var xhr = $.get("/api/myslowreport", function(data){
//show the data

//If the user navigates away from this page

You will of course need to tie in to the page/component lifecycle of whatever framework you are using. This varies a lot from framework to framework so I won’t specifically cover it here.

UPDATE: Making this work in MVC 5

A huge thank you to Muhammad Rehan Saeed for pointing out that in MVC 5, the cancellation token is not actually being signaled when the browser cancels the request. Everything works as expected in both ASP.NET Core MVC and in Web API, but for some reason, MVC 5 only supports cancellation if you use the AsyncTimeout attribute. I was able to reproduce this and even cloned to MVC 5 / Web API and ASP.NET Core MVC repositories to confirm that the implementation are in fact different.

I did find a workaround that should achieve desired results. It involves grabbing the ClientDisconnectedToken from the Response property and creating a linked token source.

public async Task<ActionResult> MyReallySlowReport(CancellationToken cancellationToken)

CancellationToken disconnectedToken = Response.ClientDisconnectedToken;
var source = CancellationTokenSource.CreateLinkedTokenSource(cancellationToken, disconnectedToken);

List<ReportItem> items;
using (ApplicationDbContext context = new ApplicationDbContext())
items = await context.ReportItems.ToListAsync(source.Token);
return View(items);

Using this workaround, linked token will be signaled when the browser cancels the request and also if a timeout has expired if you choose to use the AsyncTimeout attribute.


If you are using Web API or ASP.NET Core MVC in combination with any modern data access layer, it should be extremely easy to pass your cancellation token and cancel long running queries when a request from the client is aborted. While this does not work out of the box with MVC 5, I have provided a workaround that should help. This is a simple approach that can help to avoid situations where a small number of users can accidentally overload your web server and database server.

ASP.NET Core Image Tag Helper

ASP.NET 5 Beta 5 shipped yesterday and it includes a new tag helper: the Image tag helper. While this is a very simple tag helper, it has special meaning for me. Implementing this tag helper was my first pull request submitted to the aspnet/mvc repo.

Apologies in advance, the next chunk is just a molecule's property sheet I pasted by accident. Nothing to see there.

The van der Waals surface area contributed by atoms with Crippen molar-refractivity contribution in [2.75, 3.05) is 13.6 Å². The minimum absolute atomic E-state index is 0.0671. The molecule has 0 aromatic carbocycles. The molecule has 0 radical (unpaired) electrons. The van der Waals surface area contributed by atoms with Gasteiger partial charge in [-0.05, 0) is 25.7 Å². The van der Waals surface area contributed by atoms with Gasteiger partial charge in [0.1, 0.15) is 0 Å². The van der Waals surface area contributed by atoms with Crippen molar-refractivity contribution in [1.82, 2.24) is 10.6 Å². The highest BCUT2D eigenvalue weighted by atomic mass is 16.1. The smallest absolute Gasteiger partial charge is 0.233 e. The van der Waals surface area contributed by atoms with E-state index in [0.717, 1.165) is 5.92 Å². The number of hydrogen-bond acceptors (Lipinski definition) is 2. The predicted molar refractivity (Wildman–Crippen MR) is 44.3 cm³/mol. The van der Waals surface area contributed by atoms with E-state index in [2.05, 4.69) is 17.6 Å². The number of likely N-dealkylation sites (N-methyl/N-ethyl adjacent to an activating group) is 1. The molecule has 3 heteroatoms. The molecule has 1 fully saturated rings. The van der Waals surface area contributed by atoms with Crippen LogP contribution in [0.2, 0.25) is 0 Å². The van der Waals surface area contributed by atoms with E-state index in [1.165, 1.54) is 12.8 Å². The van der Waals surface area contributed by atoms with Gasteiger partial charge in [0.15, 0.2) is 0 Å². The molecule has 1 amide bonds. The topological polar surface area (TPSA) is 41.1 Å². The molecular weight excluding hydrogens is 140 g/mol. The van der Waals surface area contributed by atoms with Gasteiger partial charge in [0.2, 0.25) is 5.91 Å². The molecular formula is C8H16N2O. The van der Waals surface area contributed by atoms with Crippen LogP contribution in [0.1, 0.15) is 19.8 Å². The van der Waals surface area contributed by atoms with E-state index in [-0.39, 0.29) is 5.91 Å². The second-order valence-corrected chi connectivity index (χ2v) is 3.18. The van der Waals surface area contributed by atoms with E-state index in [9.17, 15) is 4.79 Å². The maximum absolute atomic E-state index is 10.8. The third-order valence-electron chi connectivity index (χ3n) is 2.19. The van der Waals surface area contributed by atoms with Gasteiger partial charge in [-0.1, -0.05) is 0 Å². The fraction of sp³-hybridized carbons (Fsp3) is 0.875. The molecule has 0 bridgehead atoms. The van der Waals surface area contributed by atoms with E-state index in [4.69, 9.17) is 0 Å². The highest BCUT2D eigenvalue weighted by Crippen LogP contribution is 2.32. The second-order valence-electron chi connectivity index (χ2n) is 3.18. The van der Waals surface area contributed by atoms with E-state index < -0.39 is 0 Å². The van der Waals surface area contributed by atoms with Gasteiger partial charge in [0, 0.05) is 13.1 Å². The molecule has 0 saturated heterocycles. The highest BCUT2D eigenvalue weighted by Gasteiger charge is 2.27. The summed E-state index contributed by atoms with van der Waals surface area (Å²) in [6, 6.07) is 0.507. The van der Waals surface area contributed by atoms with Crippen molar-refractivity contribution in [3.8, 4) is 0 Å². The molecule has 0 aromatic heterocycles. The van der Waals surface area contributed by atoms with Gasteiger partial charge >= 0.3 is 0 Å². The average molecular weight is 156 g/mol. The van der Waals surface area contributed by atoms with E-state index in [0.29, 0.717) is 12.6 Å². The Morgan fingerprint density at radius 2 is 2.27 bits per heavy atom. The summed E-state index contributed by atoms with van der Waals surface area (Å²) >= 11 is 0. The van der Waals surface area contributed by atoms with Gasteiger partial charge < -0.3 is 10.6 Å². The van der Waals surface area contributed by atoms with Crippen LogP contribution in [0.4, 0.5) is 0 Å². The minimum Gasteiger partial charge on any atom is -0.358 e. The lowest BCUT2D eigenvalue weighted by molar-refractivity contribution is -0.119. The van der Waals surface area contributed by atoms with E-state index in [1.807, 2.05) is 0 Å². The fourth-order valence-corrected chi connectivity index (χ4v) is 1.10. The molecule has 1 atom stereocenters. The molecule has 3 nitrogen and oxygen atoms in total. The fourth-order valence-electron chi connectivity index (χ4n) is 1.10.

So, what does this tag helper do? If you add the asp-append-version=”true” attribute to an image tag, the tag helper will automatically append a version tag to the image file path. This allows you to aggressively cache an image without worrying about updated images not being sent to the client.

Using it is simple. Just add asp-append-version=”true” to a standard img tag:

<img src="~/images/logo.png" 
alt="company logo"
asp-append-version="true" />

which will generate something like this:

<img src="/images/logo.png?v=W2F5D366_nQ2fQqUk3URdgWy2ZekXjHzHJaY5yaiOOk" 
alt="company logo"/>

The value of the v parameter is calculated based on the contents of the image file. If the contents of the image change, the value of the parameter will change. This forces the browser to download the new version of the file, even if the old version was cached locally. This technique is often called cache busting.

As I said, this is very simple tag helper but I find it to be very useful. I have been caught more than once with updated images not showing up for clients that had older versions cached locally. One recent example was when I was iterating quickly through logo designs for a site that was live in production. I could have changed the logo filename every time I updated the logo but this would have been tedious. Cache busting with the image tag helper allows me to update the image contents without having to rename the file or worry about manually changing the references to that image.

August 29th: Updated code samples to use new tag helper attribute name from Beta 6